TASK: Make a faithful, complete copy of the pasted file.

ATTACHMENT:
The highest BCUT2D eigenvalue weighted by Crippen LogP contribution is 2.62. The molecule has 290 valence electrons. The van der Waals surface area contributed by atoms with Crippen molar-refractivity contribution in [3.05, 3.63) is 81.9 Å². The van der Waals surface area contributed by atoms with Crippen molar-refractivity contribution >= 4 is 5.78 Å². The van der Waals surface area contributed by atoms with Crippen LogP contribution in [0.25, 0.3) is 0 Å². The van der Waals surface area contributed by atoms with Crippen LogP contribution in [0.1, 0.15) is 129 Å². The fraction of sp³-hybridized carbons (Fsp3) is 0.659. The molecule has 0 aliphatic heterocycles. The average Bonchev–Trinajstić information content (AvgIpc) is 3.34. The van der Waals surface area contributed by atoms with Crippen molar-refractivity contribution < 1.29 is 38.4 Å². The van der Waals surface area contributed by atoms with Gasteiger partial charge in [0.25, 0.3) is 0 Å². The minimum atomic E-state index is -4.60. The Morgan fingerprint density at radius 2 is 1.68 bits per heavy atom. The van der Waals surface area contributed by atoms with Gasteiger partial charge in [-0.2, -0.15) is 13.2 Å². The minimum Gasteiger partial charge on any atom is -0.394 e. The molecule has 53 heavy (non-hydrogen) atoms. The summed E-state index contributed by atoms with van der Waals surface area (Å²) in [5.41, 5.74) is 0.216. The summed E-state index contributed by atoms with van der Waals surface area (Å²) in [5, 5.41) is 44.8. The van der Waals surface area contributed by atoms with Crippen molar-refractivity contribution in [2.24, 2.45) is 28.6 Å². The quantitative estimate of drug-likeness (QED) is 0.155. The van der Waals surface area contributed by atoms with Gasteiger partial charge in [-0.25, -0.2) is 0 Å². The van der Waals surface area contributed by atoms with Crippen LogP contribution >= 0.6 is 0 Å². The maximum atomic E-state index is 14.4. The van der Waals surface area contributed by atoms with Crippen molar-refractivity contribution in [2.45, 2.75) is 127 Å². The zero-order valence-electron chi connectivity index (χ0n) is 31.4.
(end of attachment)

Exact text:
The highest BCUT2D eigenvalue weighted by Crippen LogP contribution is 2.62. The molecule has 290 valence electrons. The van der Waals surface area contributed by atoms with Crippen molar-refractivity contribution in [3.05, 3.63) is 81.9 Å². The van der Waals surface area contributed by atoms with Crippen molar-refractivity contribution >= 4 is 5.78 Å². The van der Waals surface area contributed by atoms with Crippen LogP contribution in [0.25, 0.3) is 0 Å². The van der Waals surface area contributed by atoms with Crippen LogP contribution in [0.1, 0.15) is 129 Å². The fraction of sp³-hybridized carbons (Fsp3) is 0.659. The molecule has 0 aliphatic heterocycles. The average Bonchev–Trinajstić information content (AvgIpc) is 3.34. The van der Waals surface area contributed by atoms with Crippen molar-refractivity contribution < 1.29 is 38.4 Å². The van der Waals surface area contributed by atoms with Gasteiger partial charge in [0.25, 0.3) is 0 Å². The minimum atomic E-state index is -4.60. The Morgan fingerprint density at radius 2 is 1.68 bits per heavy atom. The van der Waals surface area contributed by atoms with Gasteiger partial charge in [-0.2, -0.15) is 13.2 Å². The minimum Gasteiger partial charge on any atom is -0.394 e. The molecule has 53 heavy (non-hydrogen) atoms. The summed E-state index contributed by atoms with van der Waals surface area (Å²) in [5.41, 5.74) is 0.216. The summed E-state index contributed by atoms with van der Waals surface area (Å²) in [5, 5.41) is 44.8. The van der Waals surface area contributed by atoms with Crippen molar-refractivity contribution in [2.24, 2.45) is 28.6 Å². The quantitative estimate of drug-likeness (QED) is 0.155. The van der Waals surface area contributed by atoms with Gasteiger partial charge in [-0.25, -0.2) is 0 Å². The van der Waals surface area contributed by atoms with Crippen LogP contribution >= 0.6 is 0 Å². The maximum atomic E-state index is 14.4. The van der Waals surface area contributed by atoms with Crippen molar-refractivity contribution in [2.45, 2.75) is 127 Å². The zero-order valence-electron chi connectivity index (χ0n) is 31.4.